keeping them. Westchester Fire Ins. Co. v. Gray, 240 S.W.
2d 825 (Ky. App. 06/19/1951).

Moreover, the Delaware Supreme Court has held that a bookkeeping
provision is a promissory warranty, and the insured must show at least a
substantial compliance to recover under the insurance policy.

The U.S. Supreme Court analyzed an iron safe clause as follows:

Turning now to the words of the policies in suit, what is the
better and more reasonable interpretation of those provisions
so far as they relate to the issues in this case? The
covenant and agreement “to keep a set of books showing
a complete record of business transacted, including all purchases
and sales, both for cash and credit, together with the
last inventory of said business,” should not be interpreted
to mean such books as would be kept by an expert bookkeeper
or accountant in a large business house in a great
city. That provision is satisfied if the books kept were such
as would fairly show, to a man of ordinary intelligence, “all
purchases and sales, both for cash and credit.” Liverpool &
London & Globe Insurance Co. v. Kearney, 180 U.S. 132,
21 S. Ct. 326, 45 L. Ed. 460.

Even if an insured is in business in a little country town, and his
books, kept in a most primitive style, are far from being what a good
accountant would consider a complete set of books, if the insured kept
a set of books which were as good as ordinarily kept in such a store
and business, and exercised good faith in the matter, his policy was not
avoided merely by the fact that the books were not what an expert would
consider a complete set of books. When the insured’s books are kept
in the manner customary with merchants like the insured, and are as
elaborate and complete as is usually the case in stores of like character,
it is sufficient.

In Louisiana, substantial compliance with the iron safe clause is
sufficient, but if that is lacking the policy is defeated. Gershon v. North
River Ins. Co., 177 La. 148, 148 So. 10, 92 A.L.R. 368. A proper inventory
was lacking in that case:

We find no Louisiana case holding that, in a retail store
where cash sales are made, a complete record of the cash
so received, though it does not indicate what particular
goods were sold, is not a substantial compliance as to such
sales. The “iron safe” clause does not expressly require
a record which will disclose the identity or the cost of the
goods sold.

The iron safe clauses found in most commercial and all inland marine
policies are important tools in the fight against insurance fraud. A person
who will perpetrate a fraudulent claim or who will burn down a business to
profit from an insurance policy may be an expert at fraud but know nothing
about insurance. If the books and records of the business do not comply
with the policy condition—and since the claims are fraudulent they seldom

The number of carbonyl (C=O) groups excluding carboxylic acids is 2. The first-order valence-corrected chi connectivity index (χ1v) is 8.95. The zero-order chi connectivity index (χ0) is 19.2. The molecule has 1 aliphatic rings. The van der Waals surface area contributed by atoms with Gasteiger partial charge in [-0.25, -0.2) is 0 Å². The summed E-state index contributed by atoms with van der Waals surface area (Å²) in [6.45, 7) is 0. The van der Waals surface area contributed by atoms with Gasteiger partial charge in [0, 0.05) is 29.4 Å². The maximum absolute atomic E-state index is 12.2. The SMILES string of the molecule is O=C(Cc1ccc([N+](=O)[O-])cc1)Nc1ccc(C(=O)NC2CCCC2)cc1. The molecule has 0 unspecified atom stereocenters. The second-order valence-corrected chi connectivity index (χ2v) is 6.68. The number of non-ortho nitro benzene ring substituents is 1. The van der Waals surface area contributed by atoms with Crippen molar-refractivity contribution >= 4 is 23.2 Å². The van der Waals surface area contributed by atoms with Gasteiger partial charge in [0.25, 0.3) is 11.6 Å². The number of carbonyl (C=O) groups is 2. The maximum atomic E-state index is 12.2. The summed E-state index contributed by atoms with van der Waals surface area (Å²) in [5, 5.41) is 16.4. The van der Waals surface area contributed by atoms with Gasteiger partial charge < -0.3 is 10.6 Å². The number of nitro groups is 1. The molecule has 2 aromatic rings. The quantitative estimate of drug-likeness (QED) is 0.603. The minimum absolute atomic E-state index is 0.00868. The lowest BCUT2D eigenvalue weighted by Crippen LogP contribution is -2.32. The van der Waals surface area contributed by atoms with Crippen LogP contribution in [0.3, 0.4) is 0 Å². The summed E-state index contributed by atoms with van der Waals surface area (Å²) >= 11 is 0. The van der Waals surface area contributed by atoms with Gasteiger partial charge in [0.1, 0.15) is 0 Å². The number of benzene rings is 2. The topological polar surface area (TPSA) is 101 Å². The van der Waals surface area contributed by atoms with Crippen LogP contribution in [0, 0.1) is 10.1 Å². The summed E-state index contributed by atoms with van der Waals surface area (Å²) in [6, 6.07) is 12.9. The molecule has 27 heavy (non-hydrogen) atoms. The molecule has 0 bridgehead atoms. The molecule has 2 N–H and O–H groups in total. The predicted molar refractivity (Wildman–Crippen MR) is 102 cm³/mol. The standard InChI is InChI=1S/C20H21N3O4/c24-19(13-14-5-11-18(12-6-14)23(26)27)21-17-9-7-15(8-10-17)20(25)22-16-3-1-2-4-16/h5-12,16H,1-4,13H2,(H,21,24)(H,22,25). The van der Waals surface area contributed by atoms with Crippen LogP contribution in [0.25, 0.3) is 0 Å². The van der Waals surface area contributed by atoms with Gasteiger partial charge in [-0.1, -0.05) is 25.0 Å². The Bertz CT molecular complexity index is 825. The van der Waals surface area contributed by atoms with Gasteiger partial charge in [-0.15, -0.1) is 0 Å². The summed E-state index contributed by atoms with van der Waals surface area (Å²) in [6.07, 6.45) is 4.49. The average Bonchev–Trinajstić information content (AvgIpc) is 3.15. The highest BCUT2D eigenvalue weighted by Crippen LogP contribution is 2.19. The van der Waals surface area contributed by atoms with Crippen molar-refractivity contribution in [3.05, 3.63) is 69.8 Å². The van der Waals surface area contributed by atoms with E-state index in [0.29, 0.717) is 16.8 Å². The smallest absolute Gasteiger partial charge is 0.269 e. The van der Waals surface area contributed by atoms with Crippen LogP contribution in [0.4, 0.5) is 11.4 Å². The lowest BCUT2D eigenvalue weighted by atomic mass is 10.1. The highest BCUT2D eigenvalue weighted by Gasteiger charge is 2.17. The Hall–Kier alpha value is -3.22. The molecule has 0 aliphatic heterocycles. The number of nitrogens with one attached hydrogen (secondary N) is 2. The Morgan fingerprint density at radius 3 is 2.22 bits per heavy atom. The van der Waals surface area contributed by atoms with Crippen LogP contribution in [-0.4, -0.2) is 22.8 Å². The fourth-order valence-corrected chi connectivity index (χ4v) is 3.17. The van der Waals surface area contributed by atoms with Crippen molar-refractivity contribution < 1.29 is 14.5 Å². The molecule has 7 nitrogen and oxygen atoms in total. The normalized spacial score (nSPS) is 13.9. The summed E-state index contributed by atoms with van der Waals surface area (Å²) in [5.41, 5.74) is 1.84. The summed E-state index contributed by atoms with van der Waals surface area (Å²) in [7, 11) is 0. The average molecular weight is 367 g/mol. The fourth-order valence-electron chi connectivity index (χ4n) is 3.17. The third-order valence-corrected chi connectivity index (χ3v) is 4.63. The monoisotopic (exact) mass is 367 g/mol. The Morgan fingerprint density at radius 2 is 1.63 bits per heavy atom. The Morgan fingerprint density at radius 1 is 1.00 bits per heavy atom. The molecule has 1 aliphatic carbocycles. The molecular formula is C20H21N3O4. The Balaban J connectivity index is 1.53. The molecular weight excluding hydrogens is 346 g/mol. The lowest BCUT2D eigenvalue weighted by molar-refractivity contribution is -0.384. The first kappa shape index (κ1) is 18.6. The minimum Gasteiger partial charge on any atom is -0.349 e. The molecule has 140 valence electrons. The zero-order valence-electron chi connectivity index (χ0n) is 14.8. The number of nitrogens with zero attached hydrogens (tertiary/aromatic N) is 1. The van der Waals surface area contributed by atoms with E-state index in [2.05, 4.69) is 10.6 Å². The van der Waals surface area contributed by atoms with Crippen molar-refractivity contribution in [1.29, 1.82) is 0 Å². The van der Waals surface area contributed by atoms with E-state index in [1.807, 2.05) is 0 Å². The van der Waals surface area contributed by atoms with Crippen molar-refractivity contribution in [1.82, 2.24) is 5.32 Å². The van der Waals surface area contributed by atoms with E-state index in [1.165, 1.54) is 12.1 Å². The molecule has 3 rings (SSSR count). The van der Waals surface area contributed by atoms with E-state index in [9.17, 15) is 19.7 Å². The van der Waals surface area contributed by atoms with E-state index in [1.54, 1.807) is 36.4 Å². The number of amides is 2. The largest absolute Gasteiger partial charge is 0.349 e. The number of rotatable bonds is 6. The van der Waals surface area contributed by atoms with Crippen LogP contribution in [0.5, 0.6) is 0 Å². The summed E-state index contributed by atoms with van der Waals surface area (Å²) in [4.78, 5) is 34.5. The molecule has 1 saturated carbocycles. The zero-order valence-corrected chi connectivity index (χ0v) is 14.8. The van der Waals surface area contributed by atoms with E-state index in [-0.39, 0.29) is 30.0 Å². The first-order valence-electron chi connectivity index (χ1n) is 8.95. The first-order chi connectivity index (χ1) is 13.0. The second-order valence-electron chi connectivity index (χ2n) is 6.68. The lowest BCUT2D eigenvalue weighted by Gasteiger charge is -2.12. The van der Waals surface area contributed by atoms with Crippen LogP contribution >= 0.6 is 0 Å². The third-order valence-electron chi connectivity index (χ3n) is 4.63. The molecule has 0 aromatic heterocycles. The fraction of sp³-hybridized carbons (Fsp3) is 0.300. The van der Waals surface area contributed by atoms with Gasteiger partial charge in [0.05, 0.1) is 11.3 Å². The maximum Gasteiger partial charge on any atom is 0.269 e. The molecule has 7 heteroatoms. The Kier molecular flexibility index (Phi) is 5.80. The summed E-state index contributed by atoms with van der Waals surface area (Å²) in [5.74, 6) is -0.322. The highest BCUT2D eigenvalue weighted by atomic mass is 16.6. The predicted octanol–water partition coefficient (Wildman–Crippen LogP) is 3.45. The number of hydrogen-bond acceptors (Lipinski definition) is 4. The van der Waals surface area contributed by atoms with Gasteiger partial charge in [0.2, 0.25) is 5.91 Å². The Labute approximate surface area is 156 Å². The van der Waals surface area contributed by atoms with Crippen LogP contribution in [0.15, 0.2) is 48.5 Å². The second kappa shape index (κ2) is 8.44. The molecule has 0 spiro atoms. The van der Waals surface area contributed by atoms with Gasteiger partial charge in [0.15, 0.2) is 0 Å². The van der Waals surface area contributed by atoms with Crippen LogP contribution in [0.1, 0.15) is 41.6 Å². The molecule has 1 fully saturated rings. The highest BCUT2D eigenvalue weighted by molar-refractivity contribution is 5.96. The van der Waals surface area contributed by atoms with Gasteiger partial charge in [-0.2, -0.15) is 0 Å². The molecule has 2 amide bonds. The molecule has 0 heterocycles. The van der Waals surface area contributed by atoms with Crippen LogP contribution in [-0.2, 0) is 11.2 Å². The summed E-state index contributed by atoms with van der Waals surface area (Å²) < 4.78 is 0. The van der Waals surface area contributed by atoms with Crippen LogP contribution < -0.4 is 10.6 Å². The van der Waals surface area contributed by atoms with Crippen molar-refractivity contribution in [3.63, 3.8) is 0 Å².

will—an effective defense without the need to accuse the insured of fraud
will protect the assets of the insurer.


© 2018 – Barry Zalma

This article, and all of the blog posts on this site, digest and summarize cases published by courts of the various states and the United States.  The court decisions have been modified from the actual language of the court decisions, were condensed for ease of reading, and convey the opinions of the author regarding each case.

Barry Zalma, Esq., CFE, now limits his practice to service as an insurance consultant  specializing in insurance coverage, insurance claims handling, insurance bad faith and insurance fraud almost equally for insurers and policyholders. He also serves as an arbitrator or mediator for insurance related disputes. He practiced law in California for more than 44 years as an insurance coverage and claims handling lawyer and more than 50 years in the insurance business. He is available at http://www.zalma.com and zalma@zalma.com.

Mr. Zalma is the first recipient of the first annual Claims Magazine/ACE Legend Award.

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The author and publisher disclaim any liability, loss, or risk incurred as a consequence, directly or indirectly, of the use and application of any of the contents of this blog. The information provided is not a substitute for the advice of a competent insurance, legal, or other professional. The Information provided at this site should not be relied on as legal advice. Legal advice cannot be given without full consideration of all relevant information relating to an individual situation.

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About Barry Zalma

An insurance coverage and claims handling author, consultant and expert witness with more than 48 years of practical and court room experience.